When an emergency support package for the arts was launched in the face of COVID-19 last July, UK prime minister Boris Johnson trumpeted their value to industry and the nation at large. “They make our country great,” he said. “They are the linchpin of our world-beating and fast-growing creative industries.”
So the government’s recent proposal to cut funding for arts higher education by 50%, covering music, dance, drama and performing arts, art and design, media studies, and archaeology, appears somewhat contradictory.
The immediate damage to the sector from such swingeing cuts in terms of provision and access to arts education – especially for those on lower incomes who rely on public funding – is clear. But education secretary Gavin Williamson’s assertion that arts courses are not among the government’s “strategic priorities” belies the value of the arts to the UK, economically and culturally.
Britain’s creative industries are a significant economic driver, a source of cultural value and of diplomatic soft power. They support individual wellbeing and social cohesion, as has been starkly highlighted during the pandemic.
The government’s economic estimates for 2019 showed that, before the pandemic, the creative industries employed 2.1 million people. This represents an increase of 34.5% from 2011, more than three times the overall growth rate of employment in the UK overall. In 2018, the sector contributed more than £111 billion to the economy.
The music industry alone, according to trade body UK Music’s figures, contributed £5.8 billion to the economy in 2019, generating £2.8 billion in export revenue and sustaining 197,168 full-time equivalent jobs.
Underlying this economic and social value is an extensive pipeline of arts education. The government-commissioned 2019 Augar Review of education implied that many arts courses were of low value. But to make such broad generalisations ignores the scale at which arts graduates significantly contribute to the sector and to wider society.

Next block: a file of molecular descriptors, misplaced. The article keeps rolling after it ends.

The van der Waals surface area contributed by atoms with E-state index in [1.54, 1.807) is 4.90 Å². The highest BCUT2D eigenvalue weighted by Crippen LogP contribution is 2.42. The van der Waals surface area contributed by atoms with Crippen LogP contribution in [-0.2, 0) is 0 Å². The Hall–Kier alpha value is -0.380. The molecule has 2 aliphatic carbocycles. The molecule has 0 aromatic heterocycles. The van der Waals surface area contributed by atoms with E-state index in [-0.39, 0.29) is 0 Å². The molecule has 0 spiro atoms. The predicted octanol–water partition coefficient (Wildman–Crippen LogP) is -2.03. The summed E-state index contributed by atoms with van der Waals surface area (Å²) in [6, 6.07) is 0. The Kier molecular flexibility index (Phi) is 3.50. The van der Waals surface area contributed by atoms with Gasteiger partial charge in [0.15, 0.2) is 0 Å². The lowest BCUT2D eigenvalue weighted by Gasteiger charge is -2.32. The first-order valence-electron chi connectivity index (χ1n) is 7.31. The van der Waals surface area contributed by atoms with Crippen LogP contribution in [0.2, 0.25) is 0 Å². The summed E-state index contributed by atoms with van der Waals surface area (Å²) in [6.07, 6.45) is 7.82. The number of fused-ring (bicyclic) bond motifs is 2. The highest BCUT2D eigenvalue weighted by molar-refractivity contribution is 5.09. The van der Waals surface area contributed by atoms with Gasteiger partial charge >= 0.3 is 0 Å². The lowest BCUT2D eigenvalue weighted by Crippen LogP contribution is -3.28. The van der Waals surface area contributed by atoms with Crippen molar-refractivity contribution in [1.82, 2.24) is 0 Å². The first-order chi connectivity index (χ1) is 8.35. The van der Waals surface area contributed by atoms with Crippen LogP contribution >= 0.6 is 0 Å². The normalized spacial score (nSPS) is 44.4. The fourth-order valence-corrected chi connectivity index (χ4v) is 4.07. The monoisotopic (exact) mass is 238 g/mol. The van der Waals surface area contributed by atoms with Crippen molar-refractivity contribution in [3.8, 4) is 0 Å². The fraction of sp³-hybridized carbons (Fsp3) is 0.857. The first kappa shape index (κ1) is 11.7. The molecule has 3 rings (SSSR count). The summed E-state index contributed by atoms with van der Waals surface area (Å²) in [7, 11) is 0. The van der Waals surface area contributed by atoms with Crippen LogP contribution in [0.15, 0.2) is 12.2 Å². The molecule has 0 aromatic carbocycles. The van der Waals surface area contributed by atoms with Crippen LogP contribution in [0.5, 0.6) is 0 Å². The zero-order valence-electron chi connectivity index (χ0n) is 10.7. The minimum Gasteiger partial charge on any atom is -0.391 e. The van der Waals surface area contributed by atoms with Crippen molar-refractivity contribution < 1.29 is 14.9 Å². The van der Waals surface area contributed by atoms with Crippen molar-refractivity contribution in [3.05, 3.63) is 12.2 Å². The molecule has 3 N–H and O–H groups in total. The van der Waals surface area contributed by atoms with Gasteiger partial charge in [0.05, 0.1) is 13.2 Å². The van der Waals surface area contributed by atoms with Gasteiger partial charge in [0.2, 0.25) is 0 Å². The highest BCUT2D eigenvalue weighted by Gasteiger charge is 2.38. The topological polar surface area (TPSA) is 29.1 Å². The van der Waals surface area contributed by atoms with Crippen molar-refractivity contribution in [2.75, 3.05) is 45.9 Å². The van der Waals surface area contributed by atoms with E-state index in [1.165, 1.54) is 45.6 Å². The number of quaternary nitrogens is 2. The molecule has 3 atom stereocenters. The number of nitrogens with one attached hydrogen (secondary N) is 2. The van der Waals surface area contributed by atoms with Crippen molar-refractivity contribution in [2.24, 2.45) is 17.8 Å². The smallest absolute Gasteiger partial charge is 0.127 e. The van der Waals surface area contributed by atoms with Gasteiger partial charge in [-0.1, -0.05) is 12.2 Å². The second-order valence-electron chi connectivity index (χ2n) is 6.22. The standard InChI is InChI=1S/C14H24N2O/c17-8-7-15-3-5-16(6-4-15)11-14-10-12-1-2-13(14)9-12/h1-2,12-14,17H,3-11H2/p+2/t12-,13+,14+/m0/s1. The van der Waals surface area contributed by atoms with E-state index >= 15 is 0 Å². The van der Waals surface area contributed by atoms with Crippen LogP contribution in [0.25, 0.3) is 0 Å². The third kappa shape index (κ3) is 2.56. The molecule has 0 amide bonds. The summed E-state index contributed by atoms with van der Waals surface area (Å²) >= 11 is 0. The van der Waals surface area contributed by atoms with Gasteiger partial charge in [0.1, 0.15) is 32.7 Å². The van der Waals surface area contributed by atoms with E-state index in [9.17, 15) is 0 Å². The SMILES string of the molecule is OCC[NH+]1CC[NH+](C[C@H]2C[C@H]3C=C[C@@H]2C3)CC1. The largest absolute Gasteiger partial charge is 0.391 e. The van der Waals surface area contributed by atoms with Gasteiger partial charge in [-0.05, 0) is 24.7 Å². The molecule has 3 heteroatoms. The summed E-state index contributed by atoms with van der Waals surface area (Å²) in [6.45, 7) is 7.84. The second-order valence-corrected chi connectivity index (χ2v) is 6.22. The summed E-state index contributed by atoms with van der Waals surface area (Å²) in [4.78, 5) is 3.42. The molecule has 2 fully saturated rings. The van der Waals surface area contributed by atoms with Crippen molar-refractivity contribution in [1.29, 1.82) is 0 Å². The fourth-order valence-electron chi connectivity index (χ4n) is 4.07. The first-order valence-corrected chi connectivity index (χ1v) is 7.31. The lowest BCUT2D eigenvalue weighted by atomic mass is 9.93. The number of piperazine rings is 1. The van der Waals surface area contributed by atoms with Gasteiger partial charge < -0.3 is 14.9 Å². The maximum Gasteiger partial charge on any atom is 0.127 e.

A report on creative-focused universities and colleges showed their graduates add £8.4 billion in income to the UK’s economy each year. And research from Universities UK found that higher education was “the primary producer of the talent and skills that feed the creative industries and an important source of research that informs new ideas, practices and business models”.
These contributions are also entwined with arts practice, education and business at a local level. For example, the UK Live Music Census report published in 2018 (which I co-authored) illustrated the extent of the relationships between higher education and the venues and businesses which support both aspiring and established musicians – an important aspect of the talent pipeline.
Nearly 60% of the venues that responded to the census noted formal or informal links to educational communities, universities and colleges. Local economies, as well as the national economy as a whole, benefit from these ties.
What’s more, just as disentangling the economic and cultural contribution of the arts education is not straightforward, it is a mistake to ignore the deeper relationships at work in higher education. In terms of both teaching and research, arts and science subjects do not, as the Augar review mistakenly suggested, operate independently and at the expense of one another.
On the contrary, students and researchers alike benefit from the cross-pollination of ideas and experience. Even beyond cross-subsidy across teaching and research, and across arts and sciences, there’s a degree of mutual benefit.
If the government acknowledges that the arts are beneficial, it should also recognise that hitting arts subjects in HE will degrade that capacity to contribute to the broader economy. As well as being invaluable in communicating findings and facilitating public understanding of scientific research, collaborations across humanities and sciences has led to new initiatives in fields as diverse as climate change and biology.
The UK’s research culture, as well as its cultural output, is stronger and better equipped to meet the digital challenges and opportunities of the future as a result.
This strength didn’t arise quickly but was the result of longer-term relationships. It won’t be easy to recover quickly. The arts have already been battered by the pandemic. A supportive environment is needed that looks at their value strategically, holistically and over the long term. The government’s own stated priorities of levelling up across the country – along with equipping the economy as a whole for a competitive, connected international arena – depend on it.
Adam Behr has received funding from the Arts and Humanities Research Council and the British Academy
This content was originally published here.